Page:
Pay attention to this case because should the judge allow PG&E to renegotiate its contracts, a precedent will be set. Blame it on the solar industry’s low margin environment. This precedent could encourage other utilities across the US and in other countries, to take the same action, thus insinuating uncertainty, and risk, into the market. Granted higher risk generally means higher reward, but, as the solar industry has no control over the price of its components, or the value of its product (electricity), higher risk may mean, lower reward.


In its late February filing, PG&E stated that it was ‘probable’ that its equipment was at fault in the November 2018 Camp Fire, which claimed 85 lives. The utility also stated that: “Management has concluded that these circumstances raise substantial doubt about PG&E corporation’s and the utility’s ability to continue as going concerns.” California Governor has formed a team to study and suggest potential solutions. One thing is certain, a complete failure of Pacific Gas and Electric without a plan in place to serve ratepayers could be catastrophic. At the very least, rates for electricity and gas would rise, at the very worst, reliability of service could be disrupted. As transmission and gas line maintenance has been lacking for many years, any entity taking over the utility’s responsibilities will find itself mired in maintenance needs.

And in fact, in August 2019, PG&E advised the bankruptcy court that it had reached an agreement to cut PPA prices by at least 10% on five power contracts.

Could net metering be next?

Market after market the outcome has been the same, when governments offer incentives markets balloon, and when governments remove, pause, or reverse incentives, market balloons deflate.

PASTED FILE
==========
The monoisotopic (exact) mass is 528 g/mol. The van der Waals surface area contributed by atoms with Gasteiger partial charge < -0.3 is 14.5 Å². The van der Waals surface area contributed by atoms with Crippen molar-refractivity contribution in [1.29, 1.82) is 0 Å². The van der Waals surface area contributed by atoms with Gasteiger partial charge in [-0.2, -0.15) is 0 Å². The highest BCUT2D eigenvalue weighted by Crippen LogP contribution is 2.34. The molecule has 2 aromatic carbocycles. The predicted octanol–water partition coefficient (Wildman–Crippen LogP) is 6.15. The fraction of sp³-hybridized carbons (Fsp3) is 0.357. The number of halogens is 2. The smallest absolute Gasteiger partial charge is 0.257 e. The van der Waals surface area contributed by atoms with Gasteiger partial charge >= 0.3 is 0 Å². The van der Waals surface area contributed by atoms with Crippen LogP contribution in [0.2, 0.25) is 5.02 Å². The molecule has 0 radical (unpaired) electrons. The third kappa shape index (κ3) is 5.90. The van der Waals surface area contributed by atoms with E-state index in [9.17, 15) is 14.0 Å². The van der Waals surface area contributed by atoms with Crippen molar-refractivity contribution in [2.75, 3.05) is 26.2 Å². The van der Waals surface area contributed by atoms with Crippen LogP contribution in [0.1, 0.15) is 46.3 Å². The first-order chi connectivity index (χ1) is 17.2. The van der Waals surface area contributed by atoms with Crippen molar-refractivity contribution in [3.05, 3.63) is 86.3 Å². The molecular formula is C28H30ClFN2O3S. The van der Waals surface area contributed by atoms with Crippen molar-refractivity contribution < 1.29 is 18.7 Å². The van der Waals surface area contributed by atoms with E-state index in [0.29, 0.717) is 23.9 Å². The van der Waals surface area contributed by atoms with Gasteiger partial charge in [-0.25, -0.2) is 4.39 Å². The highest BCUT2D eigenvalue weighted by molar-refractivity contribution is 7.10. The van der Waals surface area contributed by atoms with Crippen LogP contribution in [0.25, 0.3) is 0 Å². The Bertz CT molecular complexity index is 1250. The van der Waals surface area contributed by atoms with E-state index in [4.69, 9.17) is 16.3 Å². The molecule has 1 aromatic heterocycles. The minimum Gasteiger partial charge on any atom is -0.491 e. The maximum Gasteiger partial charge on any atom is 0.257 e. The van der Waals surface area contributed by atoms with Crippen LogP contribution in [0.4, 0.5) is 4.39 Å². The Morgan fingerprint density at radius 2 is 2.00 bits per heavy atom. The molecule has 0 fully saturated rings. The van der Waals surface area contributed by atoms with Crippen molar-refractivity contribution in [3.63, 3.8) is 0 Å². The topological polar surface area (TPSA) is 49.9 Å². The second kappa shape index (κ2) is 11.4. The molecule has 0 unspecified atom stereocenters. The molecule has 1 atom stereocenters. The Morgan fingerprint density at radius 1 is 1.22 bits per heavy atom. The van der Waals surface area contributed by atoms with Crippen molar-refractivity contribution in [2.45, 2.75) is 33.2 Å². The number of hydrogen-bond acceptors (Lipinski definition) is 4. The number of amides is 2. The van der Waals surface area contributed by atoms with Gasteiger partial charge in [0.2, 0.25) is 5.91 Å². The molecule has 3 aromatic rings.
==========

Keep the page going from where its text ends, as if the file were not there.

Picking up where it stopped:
1. Executive Summary

In 2018, the photovoltaic industry experienced its first retraction in demand in fifty years following abrupt cessation of deployment activity mid-year in China. As a direct result of the changes in China’s support policies for solar, total industry demand fell by 5% in 2018 to 89.1-GWp from 93.9-GWp the previous year, with prices taking an even more precipitous drop.

China’s demand for solar deployment fell significantly in 2018, decreasing by 27% from 51.5-GWp in 2017 to 37.4-GWp.

As the solar industry remains, incentive, subsidy, and mandate driven, and operates in an environment with many substitutes, abrupt changes in demand should be expected. As such, an abrupt change in China’s solar policy should not have been a surprise, as the government had signaled a desire to slow its market for years.

Expectations at the beginning of 2018 were for a 60-GWp year in China, as well as strong growth in other markets. Many observers expected market demand of >100-GWp in 2018. As most manufacturers were in a sold-out condition at the beginning of the year, on the supply side, manufacturers had prepared for strong demand and mid-2018 were left with inventory and, as many had begun implementing capacity expansion plans, overcapacity.

Strong demand in Europe, the US, Australia, the Middle East, and Latin America mitigated some of the fallout, but could not completely make up the difference.